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Philanthropy Shining Lights

A Toy Business Accountable to God

Gary Grant’s faith impacts his business decisions, from the annual budget to what he stocks in the stores

When a UK toy shop came on the market, Gary and Cath Grant knew next to nothing about the toy industry. But Gary was good at numbers and business, and he purchased the store with the sole intent of making as much money as possible.

Growing up in the 1960s, Gary’s family had very little money. His parents divorced when he was 3 years old, and dyslexia compounded his struggles at school. But Gary was driven to succeed, and his sights were set on wealth. He may have started out with little, but he would end with much.

Despite his lack of experience in the toy industry, Gary purchased The Entertainer, a little toy shop in the city of Amersham, in 1981. He and Cath worked hard, and within 10 years their enterprise had expanded to include three stores.

During that time, Cath came to know Christ. A self-described church goer, she had friends who were strong Christians, but she “hadn’t really seen the whole picture.”

“Then one particular morning I absolutely saw it,” Cath said. “I really felt the Spirit, and it was like nothing was ever the same.”

To Gary, however, Cath’s faith seemed outdated and irrelevant—and antithetical to his goals for business and money. “For about three years, I was an antagonistic, non-Christian husband,” he admitted.

But as they geared up to open their third shop, Cath bought Gary a ticket for a men’s breakfast at her church—and he went. At 33, Gary listened to the speaker talk about a relationship with Jesus, about the Holy Spirit influencing and guiding a believer’s life. Gary—a successful man with the big house and a couple of Mercedes cars—stood in the back of the church crying. “That was a turning point,” he said. “God just got me.”

“My prayer for Gary was that he would find the Lord, but never in a million years did I believe he actually would,” Cath said. Following the men’s breakfast, Cath saw an immediate change in Gary. He started reading the Bible. “Overnight we changed our thoughts on what we should stock in the shop, the kind of hours our staff should work, whether we allowed bad language in the warehouse,” Cath said.

Prior to that, Gary said The Entertainer didn’t have many company values. So when he became a Christian in 1991, he set out to change that. “How were we going to treat customers, suppliers, staff differently? How could I put into play on an everyday basis what I now believe?”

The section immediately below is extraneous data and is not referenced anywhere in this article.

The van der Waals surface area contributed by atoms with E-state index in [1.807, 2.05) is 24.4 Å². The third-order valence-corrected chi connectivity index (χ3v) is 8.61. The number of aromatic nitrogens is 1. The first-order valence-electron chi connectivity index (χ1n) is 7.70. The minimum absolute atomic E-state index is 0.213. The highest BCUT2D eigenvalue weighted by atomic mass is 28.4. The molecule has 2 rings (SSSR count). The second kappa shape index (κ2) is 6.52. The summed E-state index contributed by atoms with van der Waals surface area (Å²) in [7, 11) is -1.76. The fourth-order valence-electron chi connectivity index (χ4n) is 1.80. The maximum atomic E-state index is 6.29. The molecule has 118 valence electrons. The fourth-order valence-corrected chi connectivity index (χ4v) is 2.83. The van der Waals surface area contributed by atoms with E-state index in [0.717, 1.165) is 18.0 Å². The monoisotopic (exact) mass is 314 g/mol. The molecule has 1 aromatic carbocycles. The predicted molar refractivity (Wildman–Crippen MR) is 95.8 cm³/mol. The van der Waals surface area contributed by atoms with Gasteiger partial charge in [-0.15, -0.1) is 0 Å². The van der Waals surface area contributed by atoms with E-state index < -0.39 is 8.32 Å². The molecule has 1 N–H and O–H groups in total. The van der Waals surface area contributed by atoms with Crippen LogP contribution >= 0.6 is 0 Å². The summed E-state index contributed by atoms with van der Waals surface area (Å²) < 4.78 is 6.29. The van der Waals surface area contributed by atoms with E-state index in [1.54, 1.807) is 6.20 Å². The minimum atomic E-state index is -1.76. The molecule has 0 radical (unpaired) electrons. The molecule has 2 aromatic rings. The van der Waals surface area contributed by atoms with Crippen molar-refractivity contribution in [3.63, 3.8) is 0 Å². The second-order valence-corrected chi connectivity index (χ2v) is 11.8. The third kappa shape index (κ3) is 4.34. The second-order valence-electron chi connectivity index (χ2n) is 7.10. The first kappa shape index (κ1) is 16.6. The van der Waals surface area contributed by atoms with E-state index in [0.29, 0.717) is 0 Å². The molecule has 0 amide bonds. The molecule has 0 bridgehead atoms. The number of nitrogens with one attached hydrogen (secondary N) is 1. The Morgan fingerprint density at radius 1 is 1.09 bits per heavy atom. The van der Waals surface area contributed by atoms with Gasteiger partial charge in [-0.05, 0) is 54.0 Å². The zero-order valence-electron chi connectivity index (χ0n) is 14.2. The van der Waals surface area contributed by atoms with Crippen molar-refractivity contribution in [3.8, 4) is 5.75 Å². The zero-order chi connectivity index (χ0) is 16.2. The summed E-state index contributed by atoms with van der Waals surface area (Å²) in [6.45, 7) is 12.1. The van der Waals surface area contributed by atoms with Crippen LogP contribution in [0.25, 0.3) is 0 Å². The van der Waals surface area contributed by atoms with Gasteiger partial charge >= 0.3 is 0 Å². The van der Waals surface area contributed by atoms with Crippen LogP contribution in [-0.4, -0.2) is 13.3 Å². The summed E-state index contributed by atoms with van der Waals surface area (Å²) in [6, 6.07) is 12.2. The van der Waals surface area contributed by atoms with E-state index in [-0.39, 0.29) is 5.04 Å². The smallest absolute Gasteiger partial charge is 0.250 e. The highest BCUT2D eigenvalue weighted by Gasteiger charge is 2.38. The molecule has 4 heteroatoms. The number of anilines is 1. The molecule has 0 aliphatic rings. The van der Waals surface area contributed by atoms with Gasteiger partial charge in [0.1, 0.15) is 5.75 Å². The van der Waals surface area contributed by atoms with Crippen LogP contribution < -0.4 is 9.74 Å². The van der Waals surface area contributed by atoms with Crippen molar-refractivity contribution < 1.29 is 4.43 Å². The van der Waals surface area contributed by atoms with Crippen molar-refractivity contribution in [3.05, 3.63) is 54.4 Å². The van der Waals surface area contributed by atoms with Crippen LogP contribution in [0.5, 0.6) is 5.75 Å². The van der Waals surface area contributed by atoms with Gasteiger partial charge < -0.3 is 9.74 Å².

Gary and Cath decided to close the shop on Sundays, and they refuse to sell Halloween or Harry Potter toys. “I’m accountable to God, not shareholders,” Gary has said.

Still, he bristled at Cath’s suggestion that they begin giving. He had grown up with almost nothing, so money was something you held onto, not something you gave away.

Over time, his heart thawed to the idea, and giving became part of his “spiritual journey.” He created an expense line in The Entertainer’s budget for donations—it’s now a built-in business cost. “It’s almost as though life opened up, it just became so much more exciting,” Gary said.

As Gary and Cath began experiencing the blessings that come from generosity, they wanted to encourage their staff to participate as well, so they introduced payroll giving. Employees could give to their favorite charity through their monthly wage packet. The company also matched those monthly donations—and it seems to be working. At one point, Gary said 45 percent of his staff gave monthly to a charity of their choice.

The Entertainer has also run a charity in store called Pennies where customers who make a purchase can choose to round up their total to the nearest pound. The store donates the extra pennies to a local children’s hospital. In the first 4.5 years of the program, The Entertainer had raised 1.2 million pounds for the hospital (roughly $1.6 million). “The most amazing thing is customers in the shop compliment us for doing it, and yet we’re taking their money off them!” Gary said.

Thirty-five years after buying the little toy shop, the business had grown to include 120 stores and several franchises around the world. But Gary no longer views his business as building his own kingdom but rather as a platform to make a difference. “When I look back at my legacy, will I be more proud of the business that we’ve built, the money that we’ve made, or the people’s lives in which we’ve been able to impact?”

As a toy retailer, Gary said they give back to children and families whenever they can. That’s why in 2002 they helped found Restore Hope Latimer, a Christian charity that ministers to at-risk youth through nature and “the use of the land” of Latimer Park. You’ll sometimes see Gary down at the lake with the children, fishing through the water for frogs and other wildlife.

“You now see him down here and he connects with the children because he lived what they’re living,” said Graham Wakeman, Restore Hope Latimer’s charity director. “He knows what they’ve been through.”

“We love seeing what money can do,” Cath said. “Money can do so much when it’s active. It’s not active in the bank, it’s not active in a new car or house—it’s active when you’re out there changing someone’s day, changing someone’s life, giving someone an ambition for their future they’ve never glimpsed before.”

You can watch more of Gary and Cath’s story here.

Christina Darnell

Christina Darnell is a freelance writer who has contributed to WORLD, The Charlotte Observer, and other publications.